Lesson Tutor : Basketball Court Orientation Lesson

Mom RULES: Basketball Court Orientation
by Joanne Mikola

The second in a series of lessons aimed at Moms and other first time players, teachers, coaches and referees of the game of basketball. 

Note: The word ‘centre’ is spelled correctly for British English. ‘Metre’ is also acceptable. American English, and most spell check programs, will only recognize ‘center’ and ‘meter’ as the right way.
The Basketball Court

Just to confuse those of us easily confused, there really is no such thing as a “standard” basketball court. There could be college and pro standard ones (N.B.A. and N.C.A.A.) or high school standard, international standard (F.I.B.A.) or that for women (C.I.A.U.) The courts that most of us will be dealing with will be the high school 84′ foot length ones. The only other major differences are the shape and width of the Key and the distance from the the centre of the actual basket to the Three Point Line. 

Mom says, ‘So, what?”
If you are playing in the driveway, your court is the width of the pavement. You want to play in the basement, mark the floor with wide masking tape, and that is the size of your court. Go. Play. 

The Actual Basket
Baskets are mounted on a Backboard frame, at each end of the court, 4 feet in from the Baseline (edge along the width of the court) towards the centre of the court. 

The Backboard portion is a standard 6′ wide  x 4′ high. 

Basket ring is 18 inches in diameter, 10 feet above floor level. It would not be unreasonable to see the rings set to 8′ in a junior school. You are still playing with that toddler net? No problem. No slam dunks or swinging on the hoop. 

The actual basketball is orange, weighs 20 to 22 ounces ounces, and is  9″ inches in diameter, with a circumference of 29 1/2 to 30 inches. (Ooopps. Time to pump it up)

Floor Markings
What is important about each of these markings?

Centre Circle : To start the game, this 6′ foot radius circle is used for a “jump” ball to determine which team has first possession of the ball. It is also used after a ‘holding’ call is made by the ref ( 2 players holding, pulling, fighting over possession for longer than 5 seconds). 

The Key – named for the ‘keyhole’ shape area in front of the basket.
During free throws after a penalty is called, team members line up along both sides, and outside, of the Key. They are now ready to grab the rebound of an unsuccessful basket or to take possession for the throw in after the point(s) scored. This zone is also called the “three second lane”. During play there is timed access and a limit to the number of players allowed in the Key zone at any given time. 

Free Throw Line : Feet behind the line. The player awarded a free throw has 10 seconds to shoot.

Three Point Line : A player that shoots a basket successfully from ‘outside’ the 3 point line scores the bonus points.

Half Court Line : When a team takes possession in its own half of the court, it has 10 seconds to advance the ball across this centre line.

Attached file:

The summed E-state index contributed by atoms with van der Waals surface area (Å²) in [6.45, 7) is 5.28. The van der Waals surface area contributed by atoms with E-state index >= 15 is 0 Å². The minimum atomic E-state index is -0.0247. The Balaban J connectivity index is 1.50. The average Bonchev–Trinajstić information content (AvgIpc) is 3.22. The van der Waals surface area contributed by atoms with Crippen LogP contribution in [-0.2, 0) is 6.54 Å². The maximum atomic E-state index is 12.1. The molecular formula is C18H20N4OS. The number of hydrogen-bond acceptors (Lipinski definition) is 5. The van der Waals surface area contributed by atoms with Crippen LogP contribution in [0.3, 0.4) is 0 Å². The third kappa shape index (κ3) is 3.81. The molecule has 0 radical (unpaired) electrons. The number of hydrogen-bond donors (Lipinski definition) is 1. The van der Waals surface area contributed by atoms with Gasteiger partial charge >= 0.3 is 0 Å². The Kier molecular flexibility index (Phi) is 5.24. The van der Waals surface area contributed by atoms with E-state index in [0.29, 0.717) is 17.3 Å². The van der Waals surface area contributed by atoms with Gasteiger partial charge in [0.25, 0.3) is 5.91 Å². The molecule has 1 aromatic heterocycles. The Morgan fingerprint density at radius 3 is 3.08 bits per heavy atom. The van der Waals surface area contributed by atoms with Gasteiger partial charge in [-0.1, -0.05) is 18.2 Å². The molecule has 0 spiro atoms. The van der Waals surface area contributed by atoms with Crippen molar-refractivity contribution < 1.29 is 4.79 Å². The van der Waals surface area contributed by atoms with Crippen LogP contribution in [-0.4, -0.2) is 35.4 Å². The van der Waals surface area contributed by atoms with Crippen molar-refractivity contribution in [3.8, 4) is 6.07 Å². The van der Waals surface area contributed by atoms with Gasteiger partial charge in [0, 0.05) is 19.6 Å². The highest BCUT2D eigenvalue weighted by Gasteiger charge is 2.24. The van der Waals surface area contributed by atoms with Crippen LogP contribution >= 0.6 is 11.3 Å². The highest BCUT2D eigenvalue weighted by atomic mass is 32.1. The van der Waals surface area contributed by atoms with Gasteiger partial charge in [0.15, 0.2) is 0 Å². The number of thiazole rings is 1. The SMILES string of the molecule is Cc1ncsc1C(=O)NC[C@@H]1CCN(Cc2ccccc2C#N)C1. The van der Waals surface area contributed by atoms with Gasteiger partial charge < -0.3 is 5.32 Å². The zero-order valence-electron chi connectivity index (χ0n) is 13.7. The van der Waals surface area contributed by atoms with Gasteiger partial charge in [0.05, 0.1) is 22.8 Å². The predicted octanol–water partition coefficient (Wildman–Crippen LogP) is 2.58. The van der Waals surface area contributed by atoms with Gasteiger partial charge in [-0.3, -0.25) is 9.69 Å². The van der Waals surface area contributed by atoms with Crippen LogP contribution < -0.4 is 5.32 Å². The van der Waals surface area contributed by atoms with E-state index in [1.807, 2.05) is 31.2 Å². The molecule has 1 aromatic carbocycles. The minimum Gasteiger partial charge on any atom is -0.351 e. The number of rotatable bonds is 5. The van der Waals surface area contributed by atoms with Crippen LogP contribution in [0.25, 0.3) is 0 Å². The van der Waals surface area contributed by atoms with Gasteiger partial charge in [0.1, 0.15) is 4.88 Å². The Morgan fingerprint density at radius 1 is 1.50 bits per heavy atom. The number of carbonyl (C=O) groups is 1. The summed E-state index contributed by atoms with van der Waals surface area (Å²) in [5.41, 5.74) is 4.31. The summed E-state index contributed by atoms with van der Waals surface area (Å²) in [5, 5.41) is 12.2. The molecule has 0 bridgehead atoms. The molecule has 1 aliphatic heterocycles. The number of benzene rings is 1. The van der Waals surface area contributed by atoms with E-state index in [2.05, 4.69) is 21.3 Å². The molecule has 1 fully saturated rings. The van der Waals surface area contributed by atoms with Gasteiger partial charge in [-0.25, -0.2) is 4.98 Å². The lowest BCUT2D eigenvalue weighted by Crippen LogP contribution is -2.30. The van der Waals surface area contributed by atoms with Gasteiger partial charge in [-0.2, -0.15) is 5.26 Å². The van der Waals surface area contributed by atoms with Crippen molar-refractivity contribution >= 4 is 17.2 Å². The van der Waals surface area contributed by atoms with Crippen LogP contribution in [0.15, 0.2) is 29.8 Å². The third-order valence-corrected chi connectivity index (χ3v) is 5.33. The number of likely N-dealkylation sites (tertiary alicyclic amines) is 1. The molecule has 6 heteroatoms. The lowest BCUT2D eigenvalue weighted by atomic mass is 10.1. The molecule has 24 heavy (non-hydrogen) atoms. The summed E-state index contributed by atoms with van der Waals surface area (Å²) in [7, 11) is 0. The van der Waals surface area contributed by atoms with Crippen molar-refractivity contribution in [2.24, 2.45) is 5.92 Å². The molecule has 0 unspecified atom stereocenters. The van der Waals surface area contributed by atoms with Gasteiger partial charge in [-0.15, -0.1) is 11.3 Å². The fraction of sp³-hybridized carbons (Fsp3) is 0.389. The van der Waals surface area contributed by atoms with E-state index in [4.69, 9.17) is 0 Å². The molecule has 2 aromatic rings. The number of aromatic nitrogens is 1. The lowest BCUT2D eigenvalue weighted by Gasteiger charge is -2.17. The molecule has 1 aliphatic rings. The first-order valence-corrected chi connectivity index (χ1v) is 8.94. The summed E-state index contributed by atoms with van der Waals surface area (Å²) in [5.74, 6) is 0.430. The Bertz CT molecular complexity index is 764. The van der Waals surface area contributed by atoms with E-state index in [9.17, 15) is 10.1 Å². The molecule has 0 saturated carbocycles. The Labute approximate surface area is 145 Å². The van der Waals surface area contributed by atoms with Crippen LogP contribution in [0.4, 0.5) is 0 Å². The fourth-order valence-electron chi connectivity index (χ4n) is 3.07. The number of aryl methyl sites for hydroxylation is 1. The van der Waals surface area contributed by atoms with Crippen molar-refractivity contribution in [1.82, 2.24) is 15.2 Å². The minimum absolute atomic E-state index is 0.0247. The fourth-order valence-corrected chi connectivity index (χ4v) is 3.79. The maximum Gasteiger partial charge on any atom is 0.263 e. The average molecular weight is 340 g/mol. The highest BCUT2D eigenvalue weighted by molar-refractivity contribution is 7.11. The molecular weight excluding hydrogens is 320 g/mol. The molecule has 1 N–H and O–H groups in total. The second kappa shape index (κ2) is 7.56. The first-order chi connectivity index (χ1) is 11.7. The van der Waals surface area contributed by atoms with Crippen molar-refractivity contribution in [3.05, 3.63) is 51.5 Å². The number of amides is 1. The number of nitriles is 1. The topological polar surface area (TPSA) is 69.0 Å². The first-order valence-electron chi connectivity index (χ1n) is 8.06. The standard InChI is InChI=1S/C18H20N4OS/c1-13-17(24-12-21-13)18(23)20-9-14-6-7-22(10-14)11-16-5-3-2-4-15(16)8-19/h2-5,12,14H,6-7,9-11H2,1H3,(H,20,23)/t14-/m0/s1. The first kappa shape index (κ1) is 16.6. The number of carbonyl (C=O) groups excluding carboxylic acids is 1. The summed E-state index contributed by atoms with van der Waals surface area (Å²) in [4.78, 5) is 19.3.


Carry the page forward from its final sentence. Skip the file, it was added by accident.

Sideline – After the referee has called a foul, the ‘injured’ party takes possession of the ball and performs a ‘throw in’ from the sideline. This player has a limited time (5 seconds) to survey player positions, and pass the ball to a teammate not being effectively blocked by an opposing team member. 

Baseline – (end zone) Throw-ins after scoring. After the referee has handed/touched the ball, an opposing team member takes possession and starts the next round of play. 

Practice Time

1. Line drills : The purpose is to familiarize players with the floor, where the lines are (so they feel it, not just see it) and to build dexterity in really using the lines for physical activity. It is also to build strength and stamina since basketball is such a fast paced sport. Run from one baseline (or end line) to the free-throw line and back to the end line, then to the half court line and back to the end line, then to the opposite free throw line and back to the end line, then to the other end line and back. This drill can also be done while practicing dribbling. To review dribbling, click here.

2. Dodge Ball Tag : Requires 3 – 4 ‘linemen/referees’ in rotation, to retrieve balls going outside of the playing area, in addition to players in the court (any number). The purpose is to watch the ball and the action of the players, but the goal is to NOT touch or be touched by the ball. Linemen will watch for Players stepping out of bounds. Once you have been tagged by the ball, you must take possession and tag/throw at someone else. Three tags and you’re benched and/or swap roles with a lineman. Alternatively, time the team for 3 minutes and rotate in the linemen. Restart the clock. Any large soft ball can be used instead of a basketball. 

3. Dribble Relay : Divide your group evenly in both numbers and abilities into teams. Starting line is the baseline. Set the distance. Start your stopwatch and go! 

4 Play at our interactive puzzle.

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